We sought to inform U.K. perspectives with those of health advocates from around the world, particularly in low- and middle-income countries, to identify the foundation concepts that can unite us all, in order to build a strong global health movement. At the dawn of a new age, we have to work together to drive understanding and support of health for all and leave no one behind.

It is also time to move beyond the moral imperative or socioeconomic value of global health investments to a new framework and narrative emphasizing shared leadership, collaboration, and local ownership.

This approach will better reflect today’s realities and opportunities for meaningful, collective action grounded in each country’s respective needs. Furthermore, acknowledging widespread inequities across settings and the application of international principles or programs in a domestic context could motivate even more influential actors to champion our efforts.

In thinking about how we “build back better” from the COVID-19 pandemic, we are focusing on several broad opportunities for evolution that we propose will set us on the right path.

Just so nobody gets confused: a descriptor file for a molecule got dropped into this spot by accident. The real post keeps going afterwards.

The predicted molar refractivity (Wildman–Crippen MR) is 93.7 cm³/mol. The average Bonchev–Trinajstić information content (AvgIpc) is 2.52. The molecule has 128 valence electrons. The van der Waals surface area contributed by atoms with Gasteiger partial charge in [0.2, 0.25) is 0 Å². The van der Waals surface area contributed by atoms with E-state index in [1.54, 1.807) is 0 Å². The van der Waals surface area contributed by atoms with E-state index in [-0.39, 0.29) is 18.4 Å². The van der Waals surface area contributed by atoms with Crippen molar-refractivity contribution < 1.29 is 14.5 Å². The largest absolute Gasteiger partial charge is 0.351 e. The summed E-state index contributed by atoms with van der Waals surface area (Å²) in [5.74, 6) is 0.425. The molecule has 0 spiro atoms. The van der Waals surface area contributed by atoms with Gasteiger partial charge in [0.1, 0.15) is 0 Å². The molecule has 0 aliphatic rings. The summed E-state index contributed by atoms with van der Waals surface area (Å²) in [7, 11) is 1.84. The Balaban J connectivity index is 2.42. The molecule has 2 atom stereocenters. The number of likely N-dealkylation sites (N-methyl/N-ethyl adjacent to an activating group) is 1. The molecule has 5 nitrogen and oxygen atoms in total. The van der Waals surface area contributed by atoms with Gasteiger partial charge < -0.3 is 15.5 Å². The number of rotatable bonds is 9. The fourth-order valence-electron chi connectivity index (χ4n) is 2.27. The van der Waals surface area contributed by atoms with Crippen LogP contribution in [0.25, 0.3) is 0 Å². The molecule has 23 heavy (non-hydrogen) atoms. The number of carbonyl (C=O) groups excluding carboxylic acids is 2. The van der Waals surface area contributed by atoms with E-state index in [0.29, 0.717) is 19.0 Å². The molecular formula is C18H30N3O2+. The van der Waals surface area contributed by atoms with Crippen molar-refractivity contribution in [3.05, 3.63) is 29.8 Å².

We believe that the way we unite to defeat COVID-19 now will frame our mutual understanding of what is possible for the future. We hope you will join us in making this transformation a reality.

The views in this opinion piece do not necessarily reflect Devex's editorial views.

About the authors

  • Loyce Pace

    Loyce Pace, a leader who has worked on the ground in more than 15 countries delivering health programs and mobilizing advocates, currently serves as president and executive director of Global Health Council, a membership organization supporting and connecting advocates, implementers and stakeholders around global health priorities worldwide. Ms. Pace came to the role having held leadership positions in global policy and strategic partnerships at LIVESTRONG Foundation and the American Cancer Society.
  • Katie Husselby

    Katie Husselby is the coordinator of Action for Global Health, a coalition of more than 50 U.K.-based global health organizations and advocates.